There are Jewish students and queer students in Hogwarts? It would have been nice to have read about them.
Were there Jewish students at Hogwarts? Does it matter? To the Harry Potter fans outraged over a response J.K. Rowling gave to the question on Twitter, the answer is undeniably yes.
Seventeen years after it was first published, Harry Potter still feels remarkably progressive. Hermione remains one of the strongest Young Adult heroines in history, and her ongoing commitment to social justice is a huge part of the story. Hogwarts school is notably diverse, featuring characters of Asian, Southeast Asian, and African descent. By the end of the series a black man is the magical equivalent of the UK Prime Minister. One of the most famous parts of the narrative involves a werewolf represented as a thinly-veiled metaphor for the AIDS virus. And of course, Dumbledore, the most powerful wizard in the Harry Potter universe, was also gay.
Given all this, it might seem odd that the Harry Potter fandom is currently exploding in outrage over Rowling’s Twitter comments about a boy named Anthony Goldstein—until you remember that the current iteration of Harry Potter fandom, raised on the cantankerous social justice politics of Tumblr and desperate for complex representation in the media they consume, reads these elements of the books a bit differently than the previous generation of fans.
For example, many readers might assume the news that Dumbledore was gay, which we all learned from a notorious interview Rowling gave a few months after the release of the last book in the series. But fans were, on the contrary, outraged that Rowling hadn’t actually written Dumbledore’s sexual orientation into the books as an explicit part of the narrative, particularly since his relationship with another character was a significant part of the final book. Rowling now faces a similar backlash from fans angry at what they see as her handwaving other issues of representation.
On Tuesday, Rowling took to Twitter, where she’s been making herself increasingly at home lately, to answer a wide variety of fan questions about the Harry Potter series. Most of her answers were as lighthearted as always. At one point she coyly identified Harry Potter’s classmate Dean Thomas as a potential Jedi Master:
One follower asked her about Jewish wizards at Hogwarts. This was JKR’s response:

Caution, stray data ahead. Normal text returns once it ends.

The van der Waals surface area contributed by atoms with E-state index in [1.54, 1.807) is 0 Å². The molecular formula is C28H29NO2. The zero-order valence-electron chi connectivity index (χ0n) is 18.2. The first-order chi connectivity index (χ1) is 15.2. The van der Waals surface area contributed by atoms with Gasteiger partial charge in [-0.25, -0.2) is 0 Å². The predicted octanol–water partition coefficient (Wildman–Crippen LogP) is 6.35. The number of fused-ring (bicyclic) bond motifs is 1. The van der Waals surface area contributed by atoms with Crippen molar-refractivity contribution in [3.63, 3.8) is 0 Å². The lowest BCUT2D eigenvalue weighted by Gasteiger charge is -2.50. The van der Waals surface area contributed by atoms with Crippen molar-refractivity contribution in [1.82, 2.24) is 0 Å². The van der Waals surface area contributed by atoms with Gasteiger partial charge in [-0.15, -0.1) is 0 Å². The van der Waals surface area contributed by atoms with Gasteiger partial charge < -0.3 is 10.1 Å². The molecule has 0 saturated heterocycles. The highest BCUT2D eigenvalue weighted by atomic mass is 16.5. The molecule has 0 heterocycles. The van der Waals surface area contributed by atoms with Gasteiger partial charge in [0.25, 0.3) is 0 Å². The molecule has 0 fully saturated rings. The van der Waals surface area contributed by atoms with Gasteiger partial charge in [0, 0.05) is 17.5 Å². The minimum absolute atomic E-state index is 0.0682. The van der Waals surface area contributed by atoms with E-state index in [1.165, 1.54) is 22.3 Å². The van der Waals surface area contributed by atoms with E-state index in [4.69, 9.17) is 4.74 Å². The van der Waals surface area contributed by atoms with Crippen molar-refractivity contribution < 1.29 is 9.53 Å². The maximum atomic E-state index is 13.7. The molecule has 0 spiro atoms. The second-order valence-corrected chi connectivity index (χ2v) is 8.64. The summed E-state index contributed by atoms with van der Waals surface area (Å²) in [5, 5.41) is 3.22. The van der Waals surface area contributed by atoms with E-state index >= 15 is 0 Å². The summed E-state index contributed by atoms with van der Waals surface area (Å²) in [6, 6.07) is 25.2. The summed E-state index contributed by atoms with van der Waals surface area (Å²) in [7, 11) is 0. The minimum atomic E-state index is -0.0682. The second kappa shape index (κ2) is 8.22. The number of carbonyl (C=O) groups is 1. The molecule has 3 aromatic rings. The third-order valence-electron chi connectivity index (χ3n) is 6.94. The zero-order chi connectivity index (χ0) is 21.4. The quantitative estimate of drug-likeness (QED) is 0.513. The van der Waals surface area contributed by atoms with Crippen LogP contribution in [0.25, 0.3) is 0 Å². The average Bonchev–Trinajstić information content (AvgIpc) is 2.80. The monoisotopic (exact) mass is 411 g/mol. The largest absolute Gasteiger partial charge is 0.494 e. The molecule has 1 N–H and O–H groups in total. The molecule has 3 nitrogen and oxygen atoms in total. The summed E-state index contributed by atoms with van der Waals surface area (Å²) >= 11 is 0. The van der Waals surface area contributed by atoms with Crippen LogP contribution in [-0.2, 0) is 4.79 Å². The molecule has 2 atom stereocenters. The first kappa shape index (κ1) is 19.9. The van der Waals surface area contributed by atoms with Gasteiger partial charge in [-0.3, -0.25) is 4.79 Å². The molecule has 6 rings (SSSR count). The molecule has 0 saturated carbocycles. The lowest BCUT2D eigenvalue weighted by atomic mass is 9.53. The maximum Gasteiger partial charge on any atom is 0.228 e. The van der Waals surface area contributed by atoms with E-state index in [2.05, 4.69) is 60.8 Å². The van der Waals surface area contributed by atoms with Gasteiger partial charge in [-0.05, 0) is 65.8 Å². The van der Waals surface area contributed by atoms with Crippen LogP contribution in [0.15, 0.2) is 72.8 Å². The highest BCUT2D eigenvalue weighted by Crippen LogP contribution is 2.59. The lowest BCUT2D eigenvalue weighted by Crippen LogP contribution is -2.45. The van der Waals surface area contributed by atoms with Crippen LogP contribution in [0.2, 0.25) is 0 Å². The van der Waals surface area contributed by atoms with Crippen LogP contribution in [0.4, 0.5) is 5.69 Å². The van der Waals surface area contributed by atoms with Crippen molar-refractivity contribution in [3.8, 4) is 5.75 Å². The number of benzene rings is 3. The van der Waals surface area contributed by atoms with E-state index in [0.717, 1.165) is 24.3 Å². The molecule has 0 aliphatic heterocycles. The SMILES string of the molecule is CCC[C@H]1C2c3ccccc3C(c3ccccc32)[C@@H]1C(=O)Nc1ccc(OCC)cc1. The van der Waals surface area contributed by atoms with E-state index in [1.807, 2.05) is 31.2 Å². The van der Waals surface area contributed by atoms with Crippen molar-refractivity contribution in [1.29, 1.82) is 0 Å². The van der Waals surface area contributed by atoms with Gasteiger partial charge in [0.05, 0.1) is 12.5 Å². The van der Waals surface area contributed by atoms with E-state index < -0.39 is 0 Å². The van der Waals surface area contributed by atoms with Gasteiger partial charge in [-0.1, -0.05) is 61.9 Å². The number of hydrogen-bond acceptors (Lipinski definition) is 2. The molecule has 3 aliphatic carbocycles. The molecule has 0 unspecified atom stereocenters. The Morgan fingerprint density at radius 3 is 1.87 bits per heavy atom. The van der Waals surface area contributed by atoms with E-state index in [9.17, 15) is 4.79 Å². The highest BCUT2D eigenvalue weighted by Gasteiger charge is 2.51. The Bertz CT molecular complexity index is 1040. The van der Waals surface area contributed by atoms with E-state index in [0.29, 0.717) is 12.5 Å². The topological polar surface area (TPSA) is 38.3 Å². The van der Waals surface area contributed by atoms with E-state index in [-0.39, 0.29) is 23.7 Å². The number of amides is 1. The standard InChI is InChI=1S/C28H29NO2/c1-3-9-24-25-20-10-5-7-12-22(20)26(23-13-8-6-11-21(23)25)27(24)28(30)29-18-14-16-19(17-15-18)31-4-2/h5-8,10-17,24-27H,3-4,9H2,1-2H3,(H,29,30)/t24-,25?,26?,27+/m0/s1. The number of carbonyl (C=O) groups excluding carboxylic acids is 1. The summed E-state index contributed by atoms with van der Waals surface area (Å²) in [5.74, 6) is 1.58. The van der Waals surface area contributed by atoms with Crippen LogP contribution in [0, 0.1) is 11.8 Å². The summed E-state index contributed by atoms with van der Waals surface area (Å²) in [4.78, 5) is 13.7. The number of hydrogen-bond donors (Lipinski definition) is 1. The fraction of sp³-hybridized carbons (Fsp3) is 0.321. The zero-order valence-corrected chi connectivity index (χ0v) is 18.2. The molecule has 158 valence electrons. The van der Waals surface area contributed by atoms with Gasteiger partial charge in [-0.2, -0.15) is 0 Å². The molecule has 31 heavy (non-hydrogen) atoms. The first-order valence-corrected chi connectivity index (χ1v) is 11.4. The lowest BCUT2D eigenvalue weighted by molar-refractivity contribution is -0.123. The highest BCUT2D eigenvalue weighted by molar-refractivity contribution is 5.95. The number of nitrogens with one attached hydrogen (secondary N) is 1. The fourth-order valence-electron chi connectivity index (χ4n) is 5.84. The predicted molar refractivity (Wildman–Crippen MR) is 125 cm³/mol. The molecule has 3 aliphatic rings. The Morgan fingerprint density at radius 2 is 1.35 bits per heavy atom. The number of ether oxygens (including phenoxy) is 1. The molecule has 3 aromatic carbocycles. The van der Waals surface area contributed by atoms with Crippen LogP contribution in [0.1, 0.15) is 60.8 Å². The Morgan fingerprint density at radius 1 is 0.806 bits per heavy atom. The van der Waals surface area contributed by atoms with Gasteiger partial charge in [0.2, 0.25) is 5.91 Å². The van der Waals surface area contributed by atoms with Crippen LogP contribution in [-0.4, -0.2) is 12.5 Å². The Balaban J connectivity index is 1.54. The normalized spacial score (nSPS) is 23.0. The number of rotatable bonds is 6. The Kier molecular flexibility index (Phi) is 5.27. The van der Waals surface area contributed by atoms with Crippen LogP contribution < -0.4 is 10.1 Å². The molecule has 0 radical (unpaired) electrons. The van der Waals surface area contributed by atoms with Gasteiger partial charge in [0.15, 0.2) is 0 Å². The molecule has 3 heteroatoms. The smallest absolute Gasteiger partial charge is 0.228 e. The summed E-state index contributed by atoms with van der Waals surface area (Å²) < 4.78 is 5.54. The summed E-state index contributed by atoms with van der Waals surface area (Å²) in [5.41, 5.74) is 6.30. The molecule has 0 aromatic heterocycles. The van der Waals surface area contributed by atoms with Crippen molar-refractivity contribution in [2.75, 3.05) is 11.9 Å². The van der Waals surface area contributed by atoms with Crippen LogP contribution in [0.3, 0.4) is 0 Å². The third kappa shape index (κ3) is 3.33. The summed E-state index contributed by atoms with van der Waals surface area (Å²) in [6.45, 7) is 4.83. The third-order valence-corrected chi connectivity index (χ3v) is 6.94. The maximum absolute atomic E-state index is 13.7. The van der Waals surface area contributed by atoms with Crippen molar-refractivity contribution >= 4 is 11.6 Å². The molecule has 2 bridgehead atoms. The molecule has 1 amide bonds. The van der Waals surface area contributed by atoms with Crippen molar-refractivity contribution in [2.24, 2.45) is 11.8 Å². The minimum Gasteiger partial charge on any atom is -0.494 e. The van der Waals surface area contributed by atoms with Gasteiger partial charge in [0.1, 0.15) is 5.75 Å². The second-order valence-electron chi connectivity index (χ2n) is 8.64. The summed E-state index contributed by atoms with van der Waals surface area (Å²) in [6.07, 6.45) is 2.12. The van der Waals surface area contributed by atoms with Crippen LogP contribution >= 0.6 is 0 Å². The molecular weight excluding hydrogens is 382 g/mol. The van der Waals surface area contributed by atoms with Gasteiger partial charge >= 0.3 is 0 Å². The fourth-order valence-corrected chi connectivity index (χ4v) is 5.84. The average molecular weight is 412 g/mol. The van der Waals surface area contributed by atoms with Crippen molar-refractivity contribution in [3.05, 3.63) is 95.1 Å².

This isn’t the first time HP fans have heard of Anthony. He’s been known for many years to be one of the many minor characters in the Hogwarts universe, and appears by name in the very first Harry Potter book. On Twitter, the reaction was generally positive:
But there were other reactions, too—most notably, this one:
The question of whether JKR had really intended to imply that Goldstein was the only Jewish student at Hogwarts consumed Tumblr. The primary issue for many of them was that they wanted to know why JK Rowling hadn’t made it explicit that Jewish students and students of other, non-Christian religions, existed in the magical universe.
This is very similar to the complaints that Rowling erased queer characters from the books by refusing to explicitly portray Dumbledore as gay in the books, and by waiting until after the books were over (and he was dead) to reveal the information. At the time, her response to the overwhelmingly positive reaction from fans was, “If I’d known it would make you so happy, I’d’ve announced it years ago!”
Rowling also briefly acknowledged queer students at Hogwarts in her Twitter Q&As, in response to a fan’s hopeful statement they believed Hogwarts was an accepting place:
But many fans reacted with eyerolling to these attempts at embracing diversity at Hogwarts after the fact. On Tumblr, a post that snarkily summed up Rowling’s tweets quickly made the rounds:
hogwarts has one jew and one gay you’re welcome
Today’s fans, as we’ve seen from countless other similar backlashes, from Doctor Who to Supernatural, are fed up with being asked to wait for minority representation. In Harry Potter fandom, it’s an even more heated subject because the primary series is effectively over. Even though Rowling is adding more canonical tidbits to the universe all the time as a part of her ongoing Pottermore collection, many fans don’t consider these additions, or her elaborations on Twitter, part of the true source material.
Here’s a smattering of the widely varied reactions from fans:
i get so fucking angry when jk throws us these scraps of diversity
it’s like she’s trying to amend the lack of diversity by saying oh yes there was ONE gay character and ONE jewish character and TWO indian characters
but it means nothing because if it’s not written in the books then what’s the point of representation in the first place?
“There’s a difference between simply stating a fact—’Of course there are Jewish students at Hogwarts’ (which is what she actually said, in response to a question)—and making a grand statement or claim and expecting praise for it.”
I get that JKR confirming the existence of all sorts of people at hogwarts is great but I think it’s a shame she never wrote it down in EXPLICIT terms
Like I wish she’d written down explicitly that dumbledore was in love with grindelwald instead of hinting at it in the books and then corfiming it in an interview
And Seamus and dean
You know what I mean? Like actually writing it down into the books (to late now tho I guess)
dumbledore is not good representation. saying there was one jewish student at hogwarts years later is not representation. jkr wrote everyone in her story as cis and straight. no matter how much she learns later, the publication of the books are what millions of people grew up reading, and they have terrible representation in them.